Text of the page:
- Private Secondary Transactions: The creation of secondary markets for shares of private companies have been critical to provide liquidity for employees and/or early investors without the need to go public. New alternatives such as Nasdaq Private Market (NPM) have made this change possible (Nasdaq acquired SharesPost in 2013 and SecondMarket in 2015). In its 2017 annual report, NPM stated that “2017 was a defining year for the private market and solidified that companies choosing to stay private longer is not a trend but today’s new reality.” (…) “It was the biggest year yet for NPM with $3.2 billion in private transactions, a 3x increase from 2016.”
- The 2012 JOBS Act: This Obama era regulation extended the 500-shareholder rule for public registration to 2000 shareholders, making it easier for companies to stay private for longer.
- Favorable Investment Terms for Public Investors in Private Companies: Late stage investments have included favorable liquidation preferences, ratchets and IPO veto or blocking rights.
- Public Market Pressures: The shorter term pressures of public market investors, coupled with the threat of activist investors and stricter and more onerous regulatory and compliance requirements, have spooked some founders, many of whom given the choice to stay private and in control of their corporations, prefer to remain private. This phenomenon has also led to some new initiatives such as the Long Term Stock Exchange to provide an alternative solution.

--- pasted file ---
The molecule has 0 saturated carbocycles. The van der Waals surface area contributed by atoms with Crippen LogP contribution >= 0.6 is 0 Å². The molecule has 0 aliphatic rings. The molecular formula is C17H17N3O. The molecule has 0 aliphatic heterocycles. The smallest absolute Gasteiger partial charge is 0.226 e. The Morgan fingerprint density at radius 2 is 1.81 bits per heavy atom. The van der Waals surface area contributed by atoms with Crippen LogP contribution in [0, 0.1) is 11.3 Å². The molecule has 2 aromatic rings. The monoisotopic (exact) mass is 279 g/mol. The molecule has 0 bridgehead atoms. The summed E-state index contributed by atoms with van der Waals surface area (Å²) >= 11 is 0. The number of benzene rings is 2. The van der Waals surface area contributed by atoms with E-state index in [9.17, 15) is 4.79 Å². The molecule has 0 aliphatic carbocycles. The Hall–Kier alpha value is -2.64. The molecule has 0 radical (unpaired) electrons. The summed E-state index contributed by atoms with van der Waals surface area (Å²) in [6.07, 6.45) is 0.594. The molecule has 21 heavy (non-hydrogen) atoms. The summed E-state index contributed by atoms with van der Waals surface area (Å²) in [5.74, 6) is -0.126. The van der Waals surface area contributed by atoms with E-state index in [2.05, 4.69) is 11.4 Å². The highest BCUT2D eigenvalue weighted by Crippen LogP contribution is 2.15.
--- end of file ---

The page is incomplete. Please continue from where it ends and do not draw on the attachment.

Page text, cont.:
In March of 2016, Mary Joe White (at the time Chair of the Securities and Exchange Commission) gave a speech at the Stanford Rock Center touching precisely on some of the governance implications for the longer pre-IPO lifecycle of private companies. Many of her questions have still not been adequately answered: a) Have boards of directors expanded beyond entrepreneurs and original investors? b) Does the board have sufficient regulatory expertise? c) Does leadership include outsiders with relevant industry experience or experience in public companies? d) Do board members understand their fiduciary duties, and that they extend to common shareholders? e) Have these companies bolstered internal controls over financial reporting to avoid errors or misconceptions in valuation?